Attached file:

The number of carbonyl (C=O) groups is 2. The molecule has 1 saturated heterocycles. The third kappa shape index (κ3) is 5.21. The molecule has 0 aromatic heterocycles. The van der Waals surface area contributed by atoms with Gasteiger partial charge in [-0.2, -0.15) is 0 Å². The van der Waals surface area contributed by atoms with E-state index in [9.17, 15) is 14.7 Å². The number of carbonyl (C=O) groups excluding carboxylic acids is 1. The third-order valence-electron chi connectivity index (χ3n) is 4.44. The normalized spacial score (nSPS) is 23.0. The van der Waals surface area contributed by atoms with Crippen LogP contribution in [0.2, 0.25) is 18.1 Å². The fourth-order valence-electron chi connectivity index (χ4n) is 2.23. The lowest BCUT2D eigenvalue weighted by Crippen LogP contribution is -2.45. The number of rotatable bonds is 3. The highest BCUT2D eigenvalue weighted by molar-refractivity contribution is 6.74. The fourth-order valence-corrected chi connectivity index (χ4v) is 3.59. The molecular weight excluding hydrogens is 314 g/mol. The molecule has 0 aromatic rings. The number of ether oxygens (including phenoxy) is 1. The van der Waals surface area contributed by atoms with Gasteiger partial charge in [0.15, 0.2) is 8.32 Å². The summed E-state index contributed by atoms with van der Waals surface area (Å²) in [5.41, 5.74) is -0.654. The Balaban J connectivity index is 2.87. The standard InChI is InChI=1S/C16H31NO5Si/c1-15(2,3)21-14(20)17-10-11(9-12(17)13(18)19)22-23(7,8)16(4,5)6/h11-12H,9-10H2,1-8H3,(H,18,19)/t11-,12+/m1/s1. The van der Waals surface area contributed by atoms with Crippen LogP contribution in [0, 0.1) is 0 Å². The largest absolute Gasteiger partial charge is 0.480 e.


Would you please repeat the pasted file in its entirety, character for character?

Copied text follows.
The number of carbonyl (C=O) groups is 2. The molecule has 1 saturated heterocycles. The third kappa shape index (κ3) is 5.21. The molecule has 0 aromatic heterocycles. The van der Waals surface area contributed by atoms with Gasteiger partial charge in [-0.2, -0.15) is 0 Å². The van der Waals surface area contributed by atoms with E-state index in [9.17, 15) is 14.7 Å². The number of carbonyl (C=O) groups excluding carboxylic acids is 1. The third-order valence-electron chi connectivity index (χ3n) is 4.44. The normalized spacial score (nSPS) is 23.0. The van der Waals surface area contributed by atoms with Crippen LogP contribution in [0.2, 0.25) is 18.1 Å². The fourth-order valence-electron chi connectivity index (χ4n) is 2.23. The lowest BCUT2D eigenvalue weighted by Crippen LogP contribution is -2.45. The number of rotatable bonds is 3. The highest BCUT2D eigenvalue weighted by molar-refractivity contribution is 6.74. The fourth-order valence-corrected chi connectivity index (χ4v) is 3.59. The molecular weight excluding hydrogens is 314 g/mol. The molecule has 0 aromatic rings. The number of ether oxygens (including phenoxy) is 1. The van der Waals surface area contributed by atoms with Gasteiger partial charge in [0.15, 0.2) is 8.32 Å². The summed E-state index contributed by atoms with van der Waals surface area (Å²) in [5.41, 5.74) is -0.654. The Balaban J connectivity index is 2.87. The standard InChI is InChI=1S/C16H31NO5Si/c1-15(2,3)21-14(20)17-10-11(9-12(17)13(18)19)22-23(7,8)16(4,5)6/h11-12H,9-10H2,1-8H3,(H,18,19)/t11-,12+/m1/s1. The van der Waals surface area contributed by atoms with Crippen LogP contribution in [0, 0.1) is 0 Å². The largest absolute Gasteiger partial charge is 0.480 e.